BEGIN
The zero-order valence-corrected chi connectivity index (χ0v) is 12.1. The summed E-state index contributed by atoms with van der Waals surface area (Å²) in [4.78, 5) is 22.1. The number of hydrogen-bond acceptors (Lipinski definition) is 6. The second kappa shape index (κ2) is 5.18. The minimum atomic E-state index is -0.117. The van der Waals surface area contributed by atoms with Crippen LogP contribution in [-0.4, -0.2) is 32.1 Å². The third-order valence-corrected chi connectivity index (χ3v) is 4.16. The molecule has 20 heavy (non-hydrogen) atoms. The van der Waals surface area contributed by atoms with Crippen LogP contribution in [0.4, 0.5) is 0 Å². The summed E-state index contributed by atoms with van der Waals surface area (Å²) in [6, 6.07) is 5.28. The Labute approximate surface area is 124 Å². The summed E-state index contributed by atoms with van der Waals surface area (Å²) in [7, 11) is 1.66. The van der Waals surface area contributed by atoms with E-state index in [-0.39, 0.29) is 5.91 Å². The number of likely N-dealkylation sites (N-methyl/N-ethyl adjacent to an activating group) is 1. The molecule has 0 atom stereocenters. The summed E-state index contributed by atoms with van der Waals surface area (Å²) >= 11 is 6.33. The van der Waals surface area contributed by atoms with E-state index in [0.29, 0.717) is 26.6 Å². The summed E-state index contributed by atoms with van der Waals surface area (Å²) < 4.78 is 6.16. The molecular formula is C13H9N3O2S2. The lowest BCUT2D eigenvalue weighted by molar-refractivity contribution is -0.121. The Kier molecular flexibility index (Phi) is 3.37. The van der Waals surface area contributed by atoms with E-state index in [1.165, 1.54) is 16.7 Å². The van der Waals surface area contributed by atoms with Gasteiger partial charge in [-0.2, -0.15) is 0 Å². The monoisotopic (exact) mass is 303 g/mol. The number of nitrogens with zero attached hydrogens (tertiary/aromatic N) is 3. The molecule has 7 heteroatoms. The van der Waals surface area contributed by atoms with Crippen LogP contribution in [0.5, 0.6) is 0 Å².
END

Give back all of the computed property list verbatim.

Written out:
The zero-order valence-corrected chi connectivity index (χ0v) is 12.1. The summed E-state index contributed by atoms with van der Waals surface area (Å²) in [4.78, 5) is 22.1. The number of hydrogen-bond acceptors (Lipinski definition) is 6. The second kappa shape index (κ2) is 5.18. The minimum atomic E-state index is -0.117. The van der Waals surface area contributed by atoms with Crippen LogP contribution in [-0.4, -0.2) is 32.1 Å². The third-order valence-corrected chi connectivity index (χ3v) is 4.16. The molecule has 20 heavy (non-hydrogen) atoms. The van der Waals surface area contributed by atoms with Crippen LogP contribution in [0.4, 0.5) is 0 Å². The summed E-state index contributed by atoms with van der Waals surface area (Å²) in [6, 6.07) is 5.28. The Labute approximate surface area is 124 Å². The summed E-state index contributed by atoms with van der Waals surface area (Å²) in [7, 11) is 1.66. The van der Waals surface area contributed by atoms with E-state index in [-0.39, 0.29) is 5.91 Å². The number of likely N-dealkylation sites (N-methyl/N-ethyl adjacent to an activating group) is 1. The molecule has 0 atom stereocenters. The summed E-state index contributed by atoms with van der Waals surface area (Å²) >= 11 is 6.33. The van der Waals surface area contributed by atoms with E-state index in [0.29, 0.717) is 26.6 Å². The summed E-state index contributed by atoms with van der Waals surface area (Å²) < 4.78 is 6.16. The molecular formula is C13H9N3O2S2. The lowest BCUT2D eigenvalue weighted by molar-refractivity contribution is -0.121. The Kier molecular flexibility index (Phi) is 3.37. The van der Waals surface area contributed by atoms with E-state index in [1.165, 1.54) is 16.7 Å². The van der Waals surface area contributed by atoms with Gasteiger partial charge in [-0.2, -0.15) is 0 Å². The monoisotopic (exact) mass is 303 g/mol. The number of nitrogens with zero attached hydrogens (tertiary/aromatic N) is 3. The molecule has 7 heteroatoms. The van der Waals surface area contributed by atoms with Crippen LogP contribution in [0.5, 0.6) is 0 Å².